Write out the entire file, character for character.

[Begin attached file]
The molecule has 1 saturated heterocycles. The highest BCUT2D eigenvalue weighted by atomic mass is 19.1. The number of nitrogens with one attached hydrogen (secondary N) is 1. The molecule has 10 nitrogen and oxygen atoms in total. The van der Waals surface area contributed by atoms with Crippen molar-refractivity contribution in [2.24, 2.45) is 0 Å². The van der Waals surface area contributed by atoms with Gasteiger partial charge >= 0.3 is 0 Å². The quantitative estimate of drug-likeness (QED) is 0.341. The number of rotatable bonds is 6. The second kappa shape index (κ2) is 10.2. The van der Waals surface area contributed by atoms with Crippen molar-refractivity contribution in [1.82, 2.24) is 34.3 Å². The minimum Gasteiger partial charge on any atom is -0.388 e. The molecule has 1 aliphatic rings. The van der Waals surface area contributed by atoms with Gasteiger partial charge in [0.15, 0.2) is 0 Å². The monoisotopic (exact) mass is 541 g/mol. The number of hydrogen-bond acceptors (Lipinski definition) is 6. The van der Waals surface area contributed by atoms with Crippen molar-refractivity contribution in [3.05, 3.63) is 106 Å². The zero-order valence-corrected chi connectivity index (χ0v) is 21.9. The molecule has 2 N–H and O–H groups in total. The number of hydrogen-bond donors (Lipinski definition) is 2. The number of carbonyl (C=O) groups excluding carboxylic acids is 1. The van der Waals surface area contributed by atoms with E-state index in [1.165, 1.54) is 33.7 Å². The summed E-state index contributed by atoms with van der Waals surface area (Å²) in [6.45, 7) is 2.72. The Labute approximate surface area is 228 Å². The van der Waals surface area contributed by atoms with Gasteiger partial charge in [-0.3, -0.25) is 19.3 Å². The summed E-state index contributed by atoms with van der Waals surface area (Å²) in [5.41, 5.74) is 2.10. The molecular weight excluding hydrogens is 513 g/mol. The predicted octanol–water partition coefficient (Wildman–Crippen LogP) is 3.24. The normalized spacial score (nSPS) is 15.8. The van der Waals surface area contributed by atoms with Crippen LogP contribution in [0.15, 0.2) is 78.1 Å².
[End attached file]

The molecule has 1 saturated heterocycles. The highest BCUT2D eigenvalue weighted by atomic mass is 19.1. The number of nitrogens with one attached hydrogen (secondary N) is 1. The molecule has 10 nitrogen and oxygen atoms in total. The van der Waals surface area contributed by atoms with Crippen molar-refractivity contribution in [2.24, 2.45) is 0 Å². The van der Waals surface area contributed by atoms with Gasteiger partial charge >= 0.3 is 0 Å². The quantitative estimate of drug-likeness (QED) is 0.341. The number of rotatable bonds is 6. The second kappa shape index (κ2) is 10.2. The van der Waals surface area contributed by atoms with Crippen molar-refractivity contribution in [1.82, 2.24) is 34.3 Å². The minimum Gasteiger partial charge on any atom is -0.388 e. The molecule has 1 aliphatic rings. The van der Waals surface area contributed by atoms with Gasteiger partial charge in [0.15, 0.2) is 0 Å². The monoisotopic (exact) mass is 541 g/mol. The number of hydrogen-bond acceptors (Lipinski definition) is 6. The van der Waals surface area contributed by atoms with Crippen molar-refractivity contribution in [3.05, 3.63) is 106 Å². The zero-order valence-corrected chi connectivity index (χ0v) is 21.9. The molecule has 2 N–H and O–H groups in total. The number of hydrogen-bond donors (Lipinski definition) is 2. The number of carbonyl (C=O) groups excluding carboxylic acids is 1. The van der Waals surface area contributed by atoms with E-state index in [1.165, 1.54) is 33.7 Å². The summed E-state index contributed by atoms with van der Waals surface area (Å²) in [6.45, 7) is 2.72. The Labute approximate surface area is 228 Å². The van der Waals surface area contributed by atoms with Gasteiger partial charge in [-0.3, -0.25) is 19.3 Å². The summed E-state index contributed by atoms with van der Waals surface area (Å²) in [5.41, 5.74) is 2.10. The molecular weight excluding hydrogens is 513 g/mol. The predicted octanol–water partition coefficient (Wildman–Crippen LogP) is 3.24. The normalized spacial score (nSPS) is 15.8. The van der Waals surface area contributed by atoms with Crippen LogP contribution in [0.15, 0.2) is 78.1 Å².